Will a diagnosis of an Autism Spectrum Disorder limit my emotional connection to my child? As parents we all want to cuddle, kiss and hold our children. Not only do they feel good to hold but they smell good too - most of the time. But what is a parent to do when their child pulls away from their touch, refuses to be embraced or won't hug back?

There is a misconception that children with Autism are incapable of showing affection but many have found they are indeed capable of expressing love, they just do it in non-conventional ways. Another theory is that children with Autism feel emotions so fiercely that they are easily overwhelmed with what to do with them. All children are wired differently and your child's emotional availability will depend on where he or she lies on the Autism spectrum.

The pain of realizing your child may never display the level of physical affection that you had hoped for is not to be treated lightly. It is a loss of an ideal you held about parenting and should be addressed. Accepting it as fact is the first step that will help you move beyond and open yourself up to other signals that may not look the same but carry the same message.

All parents anticipate a reciprocal response to their physical displays of affection but if that is all you seek you can set yourself up for constant disappointment. Recognizing that your child may never initiate a hug or say I love you is very troubling to accept. As unfortunate as this is, it is a situation that calls for a major shift in perspective. As a parent in such circumstances, you have to lower your expectations, increase your patience and develop a special mindset in order to cope. Here are some suggestions to help you get started.

- Invade your child's world.

As adults we tend to make the mistake of expecting our children to conform to our world and respond as we do but a much more productive approach, especially with a child on the Autism spectrum, is to invade their world first. The more a parent can experience the world through their child's Autistic lens, the more easily one can understand and accept their child's unique way of relating. Making an effort to enter into your child's world will help you discover the particular nuances in his behavior that signify expressions of affection and a real connection to you.

- Play detective.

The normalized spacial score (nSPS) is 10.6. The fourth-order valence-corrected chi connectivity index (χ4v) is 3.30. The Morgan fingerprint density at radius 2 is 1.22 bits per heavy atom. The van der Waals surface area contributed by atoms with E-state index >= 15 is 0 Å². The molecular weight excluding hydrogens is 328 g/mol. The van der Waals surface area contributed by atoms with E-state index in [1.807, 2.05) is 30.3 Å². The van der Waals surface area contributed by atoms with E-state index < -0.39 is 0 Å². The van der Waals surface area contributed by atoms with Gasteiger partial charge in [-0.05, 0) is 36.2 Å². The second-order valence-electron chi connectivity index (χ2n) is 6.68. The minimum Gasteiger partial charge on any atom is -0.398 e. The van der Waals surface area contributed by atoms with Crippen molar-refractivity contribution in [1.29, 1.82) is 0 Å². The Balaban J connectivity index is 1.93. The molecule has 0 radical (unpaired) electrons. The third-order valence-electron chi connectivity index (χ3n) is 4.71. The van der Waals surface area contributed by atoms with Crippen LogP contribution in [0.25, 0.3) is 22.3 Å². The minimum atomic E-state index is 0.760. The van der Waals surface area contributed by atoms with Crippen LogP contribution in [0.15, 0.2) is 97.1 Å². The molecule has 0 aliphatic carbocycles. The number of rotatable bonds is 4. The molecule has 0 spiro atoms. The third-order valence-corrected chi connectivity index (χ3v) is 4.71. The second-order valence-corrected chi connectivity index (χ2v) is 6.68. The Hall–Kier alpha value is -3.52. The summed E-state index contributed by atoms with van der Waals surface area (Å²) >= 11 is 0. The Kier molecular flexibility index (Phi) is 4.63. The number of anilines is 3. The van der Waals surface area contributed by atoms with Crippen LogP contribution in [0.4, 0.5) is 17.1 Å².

The possibility of a meaningful and loving connection lies in your ability to look upon your circumstance as a new adventure and adopt the role of investigator. As you become alert and watchful for those slight gestures and signs that say, "I care" - you may be pleasantly surprised at what you find. That blank stare focused in your direction may be saying a lot more than you think.

Here are some clues to look for when trying to determine how your child shows affection:

• Occasional eye contact

• Letting you play with or touch a favorite item

• A slight touch or pat

• Drawing you a picture

• A certain noise or tone of voice

• A handshake or a high five

• Squeals of laughter

- Keep hope alive.

Never give up that your child will be able to learn how to show affection towards you because affection is a learned behavior that all children can be taught to some degree. Once you have dissected how you child relates to her environment you can begin to pull her into your world and teach her other ways of relating. Children on the Autism spectrum just need more time and practice to learn how to express themselves spontaneously.

As you gather clues and develop a greater awareness of how your child relates to everything around him or her you will detect revealing patterns. Being alert to behaviors that show a level of caring, even if minimal, will help give the ongoing bonding process with your child a boost. Eventually you and your child will find your own rhythm, your own special dance that says 'I love you'.

Author's Bio: 

Connie Hammer, MSW, parent educator, consultant and coach, guides parents of young children recently diagnosed with an autism spectrum disorder to uncover abilities and change possibilities. Visit her website http://www.parentcoachingforautism.com to get your FREE resources - a parenting e-course, Parenting a Child with Autism - 3 Secrets to Thrive and a weekly parenting tip newsletter, The Spectrum.